Thankfully, I have a really supportive family. My parents encouraged me to seek volunteer roles, which led me to become a child catechist for a while in our new parish. I loved that job immensely, the kids were awesome. Later on, again, thanks to my parents, I was able to get my first job as a receptionist/Consular Officer at the Philippine Consulate. I’ve learned a lot there, and it has given me really good work experience. At the same time, our support network grew, I met new friends (who eventually became my barkada) and I was going out and seeing the world in a positive light again. I started writing for the youth section of a Filipino community newspaper too about my reflections and experiences. Somehow, it made me reconnect with myself again. I started growing new roots, accepting my new home, and being open to all sorts of opportunities.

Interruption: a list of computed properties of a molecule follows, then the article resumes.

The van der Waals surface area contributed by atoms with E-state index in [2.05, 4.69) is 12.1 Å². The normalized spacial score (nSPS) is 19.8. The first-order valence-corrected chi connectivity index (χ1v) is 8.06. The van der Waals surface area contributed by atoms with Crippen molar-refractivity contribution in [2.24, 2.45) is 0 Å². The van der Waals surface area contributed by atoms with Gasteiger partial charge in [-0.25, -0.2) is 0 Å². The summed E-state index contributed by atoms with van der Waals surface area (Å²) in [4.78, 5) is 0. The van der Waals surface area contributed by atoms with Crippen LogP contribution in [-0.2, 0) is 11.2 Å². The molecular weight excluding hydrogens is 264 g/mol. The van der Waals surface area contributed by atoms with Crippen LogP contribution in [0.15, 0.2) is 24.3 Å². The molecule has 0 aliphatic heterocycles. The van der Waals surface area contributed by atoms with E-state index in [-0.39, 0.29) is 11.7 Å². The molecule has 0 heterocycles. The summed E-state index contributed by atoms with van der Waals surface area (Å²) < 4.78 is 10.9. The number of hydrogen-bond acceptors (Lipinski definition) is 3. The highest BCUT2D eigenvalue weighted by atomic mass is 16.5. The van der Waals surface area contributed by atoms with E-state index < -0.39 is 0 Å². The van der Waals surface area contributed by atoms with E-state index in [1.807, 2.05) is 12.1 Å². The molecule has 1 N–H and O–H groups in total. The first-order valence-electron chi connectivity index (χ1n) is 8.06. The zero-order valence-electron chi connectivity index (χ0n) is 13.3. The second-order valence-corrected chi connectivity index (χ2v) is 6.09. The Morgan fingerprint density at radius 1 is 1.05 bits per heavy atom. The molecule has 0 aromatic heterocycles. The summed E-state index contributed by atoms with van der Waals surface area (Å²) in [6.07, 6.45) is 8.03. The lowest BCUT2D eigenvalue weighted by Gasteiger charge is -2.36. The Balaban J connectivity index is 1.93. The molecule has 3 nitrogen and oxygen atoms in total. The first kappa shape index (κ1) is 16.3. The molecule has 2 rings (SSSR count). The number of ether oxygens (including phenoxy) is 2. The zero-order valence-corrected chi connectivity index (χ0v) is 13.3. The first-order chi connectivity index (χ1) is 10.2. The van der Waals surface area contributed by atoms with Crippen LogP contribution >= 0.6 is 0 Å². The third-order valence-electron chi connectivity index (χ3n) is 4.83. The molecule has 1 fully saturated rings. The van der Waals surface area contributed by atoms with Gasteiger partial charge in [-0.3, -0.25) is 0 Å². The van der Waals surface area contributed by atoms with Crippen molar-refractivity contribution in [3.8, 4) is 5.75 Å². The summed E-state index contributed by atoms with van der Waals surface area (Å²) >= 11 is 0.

2009 rolled in and we still didn’t have our residency. My mom was getting worried because although my brothers were able to continue their education as primary and secondary school students (because the government provided the funds for those educational levels), I (a university student) was still left out.

Keep in mind that both my mom and my dad, though they’ve been really influential journalists back home, had to swallow their prides and start from scratch. At one point, my dad even had to work for McDonald’s as a maintenance guy early in the mornings, then work in a call centre at night. My mom wasn’t getting paid much in her new job as a writer for a local newspaper either.